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Testing time for politicians and public in online survey

By Noel McAdam

The Belfast Telegraph has put politicians to the test, asking them the fundamental question: Do you belong to the correct party?

Our ‘ True Colours ’ online survey has also allowed us to query whether they support — or even recognise — the policy positions of their respective parties.

Politicians from all parties were invited to take part — as individuals. At the same time thousands of readers have also been taking the test over recent weeks.

Almost 7,000 people have completed the exercise. Leaving aside the constitutional issue, the survey takes participants through a series of policy statements on a number of issues which they are asked to back, oppose or stay neutral on.

They are then given a percentage breakdown for which party their overall views come closest to, for example, 65% DUP or 75% SDLP, and so on.

And of the total number who completed the survey — 6,983 — the significant majority (2,286) were told their views most closely match the Ulster Unionist Party.

In contrast, 1,759 are Sinn Fein, 1,064 are SDLP, 981 are Alliance and 890 DUP.

It is by no means a scientific study, since all of the sample involved volunteered.

But participants are asked in the survey to declare themselves in political terms, with 2,462 naming themselves as unionists, 2,177 as nationalists and 2,179 as ‘other’.

Thus, if the exercise was to be next Thursday election, Ulster Unionists would be romping home. So why is the party failing to get its message across?

Ulster Unionist leader Tom Elliott said: “I believe that the findings illustrate that the Ulster Unionist Party is winning the ideological battle of ideas and articulating the views and policies which connect with the electorate.”

The SDLP’s South Belfast candidate Conall McDevitt — one of the politicians who took the test — said: “I think it reflects citizens’ demands to see greater honesty in politics.”

Sinn Fein and Alliance were also asked to participate but did not respond in time.

Platform for Change activist Robin Wilson said in a World Values Survey 10 years ago the average political position in Northern Ireland was exactly the same as the world average — a little right of centre.

“And which party in the region can best be defined as a little right of centre? The Ulster Unionists, of course,” he said.

Factfile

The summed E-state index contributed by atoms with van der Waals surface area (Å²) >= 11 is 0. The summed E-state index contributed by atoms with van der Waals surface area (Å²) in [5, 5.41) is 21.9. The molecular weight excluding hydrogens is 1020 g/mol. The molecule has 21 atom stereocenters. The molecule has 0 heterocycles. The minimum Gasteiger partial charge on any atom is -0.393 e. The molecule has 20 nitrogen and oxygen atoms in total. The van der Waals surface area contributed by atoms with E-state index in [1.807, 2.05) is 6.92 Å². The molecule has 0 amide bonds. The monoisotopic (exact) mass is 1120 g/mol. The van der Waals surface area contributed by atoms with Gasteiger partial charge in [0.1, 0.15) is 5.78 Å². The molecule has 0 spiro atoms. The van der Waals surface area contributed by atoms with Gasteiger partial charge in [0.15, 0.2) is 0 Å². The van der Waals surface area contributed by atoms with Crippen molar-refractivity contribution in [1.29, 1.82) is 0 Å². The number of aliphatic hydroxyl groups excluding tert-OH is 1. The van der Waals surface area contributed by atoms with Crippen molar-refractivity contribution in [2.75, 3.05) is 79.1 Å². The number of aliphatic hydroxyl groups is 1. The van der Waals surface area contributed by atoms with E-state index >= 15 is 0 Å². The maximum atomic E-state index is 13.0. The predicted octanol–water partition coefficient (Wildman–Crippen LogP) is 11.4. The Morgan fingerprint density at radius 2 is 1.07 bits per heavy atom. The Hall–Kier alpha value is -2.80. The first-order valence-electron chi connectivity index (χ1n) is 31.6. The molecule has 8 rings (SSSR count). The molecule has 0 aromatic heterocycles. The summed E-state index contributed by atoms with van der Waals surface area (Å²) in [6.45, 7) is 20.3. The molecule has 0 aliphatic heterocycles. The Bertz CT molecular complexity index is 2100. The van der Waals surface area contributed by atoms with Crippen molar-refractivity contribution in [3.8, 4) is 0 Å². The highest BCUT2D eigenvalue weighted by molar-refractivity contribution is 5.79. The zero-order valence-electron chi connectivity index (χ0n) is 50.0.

The Belfast Telegraph's True Colours online survey allows voters to identify their place on the traditional political spectrum after answering questions which typically divide political parties of the centre, left and right. Now take the Belfast Telegraph’s True Colours test yourself. You may be surprised where you end up. Click HERE to give it a go.

How they did . . .

SAMMY WILSON — DUP

The Finance Minister emerged at just 75% DUP — much to his own surprise.

Mr Wilson, a DUP member for more than 30 years, light-heartedly cast doubt on the Telegraph survey after taking the True Colours test in his constituency office.

“I am only three-quarters a DUP man,” the East Antrim candidate admitted. “I am sure that is not true. Obviously the Belfast Telegraph assessment of me is wrong.”

CONALL McDEVITT — SDLP

The outgoing South Belfast MLA was relieved to emerge as 86% SDLP. But the survey also showed he mapped onto Sinn Fein at 65%, Alliance 65%, UUP 53%, and DUP 48%.

“The test was interesting and highlights a couple of things to me. Firstly there are genuine policy differences between the parties, but also that there is a huge amount of common ground in Northern politics. I am not surprised by this,” he said.

DAVID McNARRY — UUP

The veteran Assembly Member found his ‘best match’ was his own party — but at just 68%.

The politician fighting to retain his Strangford seat said: “I thought it was an extremely interesting exercise and well done to the Belfast Telegraph for producing this.

“We must make the connection with the voters so that they realise that it is the UUP which comes closest to their feelings, aspirations and hopes...”

DAVID VANCE — TUV

To his annoyance, the hardline member of Jim Allister’s party emerged as 68% DUP.

Mr Vance, who is running in Upper Bann, said: “I got DUP 68% in the poll! Despite saying I would not vote DUP, and have an entirely different set of priorities.

“I’m surprised it didn’t say to vote Sinn Fein, given the Siamese twin relationship of that party with DUP. A bizarre poll that seems to direct people away from different views.”

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